Digital Exhibit Focuses on Katherine Dunn’s New Posthumous Novel, “Toad”
by Gabe Korer BA ’23
On November 1, Katherine Dunn’s posthumous novel Toad was published with the help of writer and editor Naomi Huffman. Dunn’s literary collection, including the original manuscript for Toad, was acquired by the Lewis & Clark Special Collections and Archives in 2019. Previously, the manuscript was part of a closed archive; however, Dunn’s son, Eli Dapolonia, gave Huffman permission to edit the work in 2018.
Hannah Crummé, L&C’s head of special collections and college archives, served as Huffman’s main contact for the Dunn archive. Crummé says that, on a thematic level, Toad can be perceived as relating to Dunn’s own experience as a college student. It also expands on the themes present in her other works.
“In some ways, Toad seems like an early version of some of the themes that would come out in her later novel, Attic, and her most famous novel, Geek Love,” Crummé said. “It addresses belonging in adolescence and young adulthood. Many people have described it as autobiographical and a reflection on her time at Reed College. The book reflects seeking belonging in an elite and, in some ways, cerebral academic environment.”
To shed light on the novel’s editing process, Crummé worked with Huffman to produce a digital exhibition that examines literary editing across four moments in the novel. The exhibition was launched shortly before the formal release of Toad.
“In anticipation of the launch of the book, we worked with Naomi to put together a digital exhibition, exploring the work she did as an editor,” Crummé said. “We focused on the changes she made to Dunn’s original work and how those manifested in the final text.”
According to Huffman, the original manuscript lacked designated chapters, so she worked to create chapters that both summarized the story and were “irresistible” to read. This approach is in line with Dunn’s chapter organization in Geek Love. Huffman also divided Toad into three movements to better serve the clarity of the story, and made key decisions on whether to retain certain elements of the story.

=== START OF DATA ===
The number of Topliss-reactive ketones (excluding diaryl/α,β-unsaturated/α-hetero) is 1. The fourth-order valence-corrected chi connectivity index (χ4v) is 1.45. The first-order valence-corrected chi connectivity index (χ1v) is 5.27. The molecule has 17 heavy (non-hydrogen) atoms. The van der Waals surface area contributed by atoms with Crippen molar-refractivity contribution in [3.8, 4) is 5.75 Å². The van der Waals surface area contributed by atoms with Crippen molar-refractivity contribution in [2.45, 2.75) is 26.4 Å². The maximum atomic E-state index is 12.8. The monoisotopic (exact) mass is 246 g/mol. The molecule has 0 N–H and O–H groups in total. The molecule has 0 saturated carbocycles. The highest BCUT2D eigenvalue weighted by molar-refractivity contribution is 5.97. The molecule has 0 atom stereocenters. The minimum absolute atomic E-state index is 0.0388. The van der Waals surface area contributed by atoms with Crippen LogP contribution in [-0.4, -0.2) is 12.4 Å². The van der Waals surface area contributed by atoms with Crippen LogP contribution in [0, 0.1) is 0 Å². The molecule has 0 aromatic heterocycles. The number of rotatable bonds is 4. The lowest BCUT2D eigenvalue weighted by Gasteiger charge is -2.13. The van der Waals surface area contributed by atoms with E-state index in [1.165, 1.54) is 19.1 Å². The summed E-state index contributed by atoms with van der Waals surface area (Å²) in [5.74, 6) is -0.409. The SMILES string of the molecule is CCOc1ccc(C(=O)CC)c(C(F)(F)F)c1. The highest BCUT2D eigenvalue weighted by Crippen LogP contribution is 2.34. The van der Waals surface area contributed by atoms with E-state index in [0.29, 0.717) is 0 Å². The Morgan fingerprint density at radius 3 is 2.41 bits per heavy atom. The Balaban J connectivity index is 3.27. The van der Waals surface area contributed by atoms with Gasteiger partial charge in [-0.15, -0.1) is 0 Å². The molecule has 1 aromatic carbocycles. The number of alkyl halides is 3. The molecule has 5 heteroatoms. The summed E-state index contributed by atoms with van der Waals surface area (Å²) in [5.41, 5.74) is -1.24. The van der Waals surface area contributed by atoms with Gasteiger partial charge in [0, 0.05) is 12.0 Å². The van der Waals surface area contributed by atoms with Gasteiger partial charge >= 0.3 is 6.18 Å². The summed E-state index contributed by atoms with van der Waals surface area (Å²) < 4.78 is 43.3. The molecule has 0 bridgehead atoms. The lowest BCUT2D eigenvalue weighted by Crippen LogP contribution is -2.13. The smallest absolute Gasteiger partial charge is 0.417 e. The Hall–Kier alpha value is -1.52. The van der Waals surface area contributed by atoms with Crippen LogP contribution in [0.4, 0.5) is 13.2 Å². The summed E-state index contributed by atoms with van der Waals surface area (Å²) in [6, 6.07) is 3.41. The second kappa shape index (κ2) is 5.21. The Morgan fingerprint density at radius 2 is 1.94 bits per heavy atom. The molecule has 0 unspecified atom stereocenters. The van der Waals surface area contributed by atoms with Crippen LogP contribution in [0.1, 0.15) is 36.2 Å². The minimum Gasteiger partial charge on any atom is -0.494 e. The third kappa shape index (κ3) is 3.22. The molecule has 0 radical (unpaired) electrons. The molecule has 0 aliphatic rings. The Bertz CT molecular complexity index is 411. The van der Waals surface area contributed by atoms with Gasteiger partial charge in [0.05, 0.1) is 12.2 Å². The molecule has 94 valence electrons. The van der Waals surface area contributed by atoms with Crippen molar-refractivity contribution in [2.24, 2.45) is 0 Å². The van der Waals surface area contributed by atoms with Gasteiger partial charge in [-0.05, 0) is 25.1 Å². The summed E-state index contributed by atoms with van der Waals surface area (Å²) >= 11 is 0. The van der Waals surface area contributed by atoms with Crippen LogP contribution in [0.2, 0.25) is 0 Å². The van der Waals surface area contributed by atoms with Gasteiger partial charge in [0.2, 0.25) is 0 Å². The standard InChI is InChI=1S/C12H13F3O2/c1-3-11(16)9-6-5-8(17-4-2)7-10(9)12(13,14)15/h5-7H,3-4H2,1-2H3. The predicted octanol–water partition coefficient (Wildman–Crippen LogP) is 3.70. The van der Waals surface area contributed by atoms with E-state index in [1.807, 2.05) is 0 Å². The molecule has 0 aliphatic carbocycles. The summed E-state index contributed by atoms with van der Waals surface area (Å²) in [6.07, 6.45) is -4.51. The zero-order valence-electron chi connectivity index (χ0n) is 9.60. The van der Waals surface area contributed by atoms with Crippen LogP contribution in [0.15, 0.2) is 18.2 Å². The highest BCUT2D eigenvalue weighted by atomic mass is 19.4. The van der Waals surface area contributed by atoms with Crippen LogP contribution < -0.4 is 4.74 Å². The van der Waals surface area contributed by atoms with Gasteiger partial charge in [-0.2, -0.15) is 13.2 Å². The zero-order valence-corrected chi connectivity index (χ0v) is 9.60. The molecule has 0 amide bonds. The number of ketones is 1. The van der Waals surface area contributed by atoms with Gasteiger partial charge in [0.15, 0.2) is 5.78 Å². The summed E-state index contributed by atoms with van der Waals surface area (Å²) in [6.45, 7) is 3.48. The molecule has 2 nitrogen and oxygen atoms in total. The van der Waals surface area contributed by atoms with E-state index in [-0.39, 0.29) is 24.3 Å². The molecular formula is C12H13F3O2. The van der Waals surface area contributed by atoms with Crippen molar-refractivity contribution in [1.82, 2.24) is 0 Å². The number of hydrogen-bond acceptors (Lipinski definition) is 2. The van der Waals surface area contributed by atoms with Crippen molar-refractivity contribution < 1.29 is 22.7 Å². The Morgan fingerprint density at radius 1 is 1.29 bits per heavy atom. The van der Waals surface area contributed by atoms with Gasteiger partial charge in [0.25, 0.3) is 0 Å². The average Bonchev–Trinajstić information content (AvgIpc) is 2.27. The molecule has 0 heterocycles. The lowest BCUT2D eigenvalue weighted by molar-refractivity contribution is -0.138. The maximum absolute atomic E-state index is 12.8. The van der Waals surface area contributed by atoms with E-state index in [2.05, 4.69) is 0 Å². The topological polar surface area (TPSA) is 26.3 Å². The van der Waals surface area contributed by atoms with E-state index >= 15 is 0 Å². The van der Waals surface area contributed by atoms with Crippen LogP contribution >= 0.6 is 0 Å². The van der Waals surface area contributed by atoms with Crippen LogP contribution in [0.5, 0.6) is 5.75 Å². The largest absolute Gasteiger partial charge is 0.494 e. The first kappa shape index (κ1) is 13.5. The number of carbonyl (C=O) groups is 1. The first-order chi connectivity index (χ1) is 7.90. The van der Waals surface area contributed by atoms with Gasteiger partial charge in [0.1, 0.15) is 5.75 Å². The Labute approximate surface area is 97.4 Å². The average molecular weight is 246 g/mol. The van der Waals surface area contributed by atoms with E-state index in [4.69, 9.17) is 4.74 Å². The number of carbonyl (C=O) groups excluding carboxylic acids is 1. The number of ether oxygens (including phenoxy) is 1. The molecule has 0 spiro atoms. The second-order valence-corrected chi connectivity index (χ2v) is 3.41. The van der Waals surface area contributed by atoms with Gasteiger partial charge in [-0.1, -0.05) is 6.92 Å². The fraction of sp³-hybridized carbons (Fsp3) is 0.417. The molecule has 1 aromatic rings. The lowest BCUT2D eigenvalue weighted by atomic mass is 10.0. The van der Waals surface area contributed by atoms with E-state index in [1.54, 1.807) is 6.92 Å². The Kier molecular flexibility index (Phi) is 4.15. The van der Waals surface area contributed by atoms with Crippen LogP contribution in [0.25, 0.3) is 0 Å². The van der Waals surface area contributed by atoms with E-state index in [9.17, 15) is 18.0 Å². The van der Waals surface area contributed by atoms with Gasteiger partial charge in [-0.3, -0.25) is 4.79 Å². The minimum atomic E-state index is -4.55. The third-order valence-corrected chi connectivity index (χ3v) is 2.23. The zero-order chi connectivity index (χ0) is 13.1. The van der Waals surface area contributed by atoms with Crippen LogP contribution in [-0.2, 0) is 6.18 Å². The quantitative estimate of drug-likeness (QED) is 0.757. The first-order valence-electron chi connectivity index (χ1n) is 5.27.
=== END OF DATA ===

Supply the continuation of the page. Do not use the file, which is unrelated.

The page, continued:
Huffman described feeling “an enormous responsibility” to protect the integrity of Dunn’s work, though she ultimately took up the challenge out of a great sense of reverence and respect.
“I’ll never quite forget the thrill of reading Dunn’s typewritten manuscript of Toad for the first time,” Huffman said. “I was of course very moved by the opportunity to marvel over and study her handwritten notes, cross-outs, and substitutions, to witness firsthand the decisions and considerations she pondered as she wrote. And I was struck by a kind of reverence, for I knew few had encountered the manuscript before me, and that the decisions I might make about its fate—that is, whether or not to publish it—would determine whether it continued to idle quietly in a drawer among her personal papers or be celebrated by her numerous and devoted readers.”
Crummé believes that part of the value behind having a digital exhibition for Toad is that it will allow students to understand how the editing process can affect an author’s work.
“I think it’s really important for people to think about how published works come about, and how works change from their original form to their final published consumed form,” Crummé said. “ “That’s particularly important for students to think about, because so often students are working with a Penguin edition or an Oxford edition. But actually, there’s quite a bit of mediation of all texts by editors.”
L&C cosponsored an event at Powell’s Books with Literary Arts that coincided with the release of the book on November 1. The event featured a conversation between Huffman and author Lydia Kiesling, and celebrated Dunn’s legacy as a highly influential writer within the Portland community.
“Katherine Dunn was a prominent member of the Portland community, particularly the literary community, in the ’70s and ’80s—and even into the ’90s,” Crummé said. “We felt it was important to cosponsor the event, not only because we hold Dunn’s archive, but also because we’re interested in facilitating literary and artistic expression in Portland. As a liberal arts college, that’s part of our mission.”
According to Crummé, more of Dunn’s works that have been edited by Huffman will be published in the future, including Near Flesh: Stories in 2023.
“I’ve come to realize that editing posthumous works is not dissimilar from my experiences editing the novels of living writers,” Huffman said. “That is, the goal is not necessarily a perfect book, whatever that is, but one that only the writer could have written, and that lingers in the mind of the reader for a long time after they’ve put it down.”